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Mullen Automotive to investors: Please stay with us

Illustration of a sad car. 

Illustration: Shoshana Gordon/Axios

The CEO of troubled electric automaker Mullen Automotive told shareholders this morning that the company has enough cash on hand to survive the next 12 months.

Why it matters: Mullen is clinging to survival since its SPAC merger in November 2021. The latest message from its CEO has the feeling of a plea.

Driving the news: CEO David Michery released a statement this morning "addressing recent investor inquiries" — rarely a good sign.

What's happening: Mullen had about $87.4 million in cash and cash equivalents as of Feb. 28, Michery said.

  • It's anticipating another $110 million "from firm commitments" by June 1.
  • That's "enough capital to execute on its business plan over the next 12 months," Michery said.

Meanwhile, Mullen expects to deliver vans to U.S. customers by the end of March. First deliveries were in Europe in December.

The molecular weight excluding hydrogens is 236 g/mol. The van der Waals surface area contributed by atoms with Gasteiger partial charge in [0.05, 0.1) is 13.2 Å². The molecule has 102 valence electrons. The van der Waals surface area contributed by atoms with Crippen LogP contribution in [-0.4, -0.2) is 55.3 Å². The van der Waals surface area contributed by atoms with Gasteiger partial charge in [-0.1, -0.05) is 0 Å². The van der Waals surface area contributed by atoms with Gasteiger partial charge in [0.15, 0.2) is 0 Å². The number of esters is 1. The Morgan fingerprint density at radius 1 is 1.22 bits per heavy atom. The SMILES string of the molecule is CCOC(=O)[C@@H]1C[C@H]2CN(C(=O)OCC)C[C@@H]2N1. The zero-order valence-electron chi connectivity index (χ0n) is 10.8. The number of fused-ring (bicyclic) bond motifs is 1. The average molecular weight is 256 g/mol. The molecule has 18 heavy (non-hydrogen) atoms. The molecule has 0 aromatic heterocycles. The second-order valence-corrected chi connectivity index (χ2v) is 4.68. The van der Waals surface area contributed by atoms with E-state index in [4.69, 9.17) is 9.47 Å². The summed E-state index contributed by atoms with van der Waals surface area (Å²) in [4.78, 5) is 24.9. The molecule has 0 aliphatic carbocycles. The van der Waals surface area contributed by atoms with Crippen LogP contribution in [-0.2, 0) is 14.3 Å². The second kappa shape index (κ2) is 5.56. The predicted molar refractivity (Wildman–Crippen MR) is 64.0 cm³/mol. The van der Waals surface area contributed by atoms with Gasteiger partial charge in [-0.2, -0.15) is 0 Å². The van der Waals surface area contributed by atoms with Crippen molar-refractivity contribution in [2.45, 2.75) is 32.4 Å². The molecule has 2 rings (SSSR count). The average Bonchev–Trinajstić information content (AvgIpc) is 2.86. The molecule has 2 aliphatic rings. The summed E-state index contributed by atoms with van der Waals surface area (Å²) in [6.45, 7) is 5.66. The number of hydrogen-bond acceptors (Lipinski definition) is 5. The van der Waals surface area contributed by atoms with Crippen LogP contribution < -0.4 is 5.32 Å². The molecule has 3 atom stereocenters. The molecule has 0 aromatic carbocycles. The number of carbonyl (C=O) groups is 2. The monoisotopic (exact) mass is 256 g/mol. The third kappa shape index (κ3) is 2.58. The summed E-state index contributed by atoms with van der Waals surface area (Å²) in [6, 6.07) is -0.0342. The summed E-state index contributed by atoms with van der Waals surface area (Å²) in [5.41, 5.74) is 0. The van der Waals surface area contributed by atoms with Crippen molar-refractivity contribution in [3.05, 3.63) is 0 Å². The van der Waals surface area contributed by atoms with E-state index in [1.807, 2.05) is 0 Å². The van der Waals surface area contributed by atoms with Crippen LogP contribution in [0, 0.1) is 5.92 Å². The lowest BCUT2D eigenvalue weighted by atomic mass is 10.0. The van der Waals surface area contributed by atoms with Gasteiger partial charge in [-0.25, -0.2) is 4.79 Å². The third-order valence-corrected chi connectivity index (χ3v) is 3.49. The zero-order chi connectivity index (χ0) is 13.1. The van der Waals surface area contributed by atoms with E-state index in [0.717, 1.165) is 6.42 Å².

State of play: Mullen, based in Brea, Calif., is one of many post-SPAC automakers that are on life support or at least in the ICU.

  • The company received a delisting warning from Nasdaq in September for trading below the $1 threshold. It got a 180-day extension this month.
  • Its stock this morning was hovering around $0.15 a share, down from $12.95 following the SPAC merger.

Of note: Mullen in September bought a controlling interest in electric truck maker Bollinger Motors and acquired bankrupt Electric Last Mile Solutions in December.

💭 Our thought bubble: It's ugly out there for EV automakers. Their executives are doing everything they can to hang on.

Go deeper: Short-seller Hindenburg Research last April declared Mullen "Yet Another Fast Talking EV Hustle."

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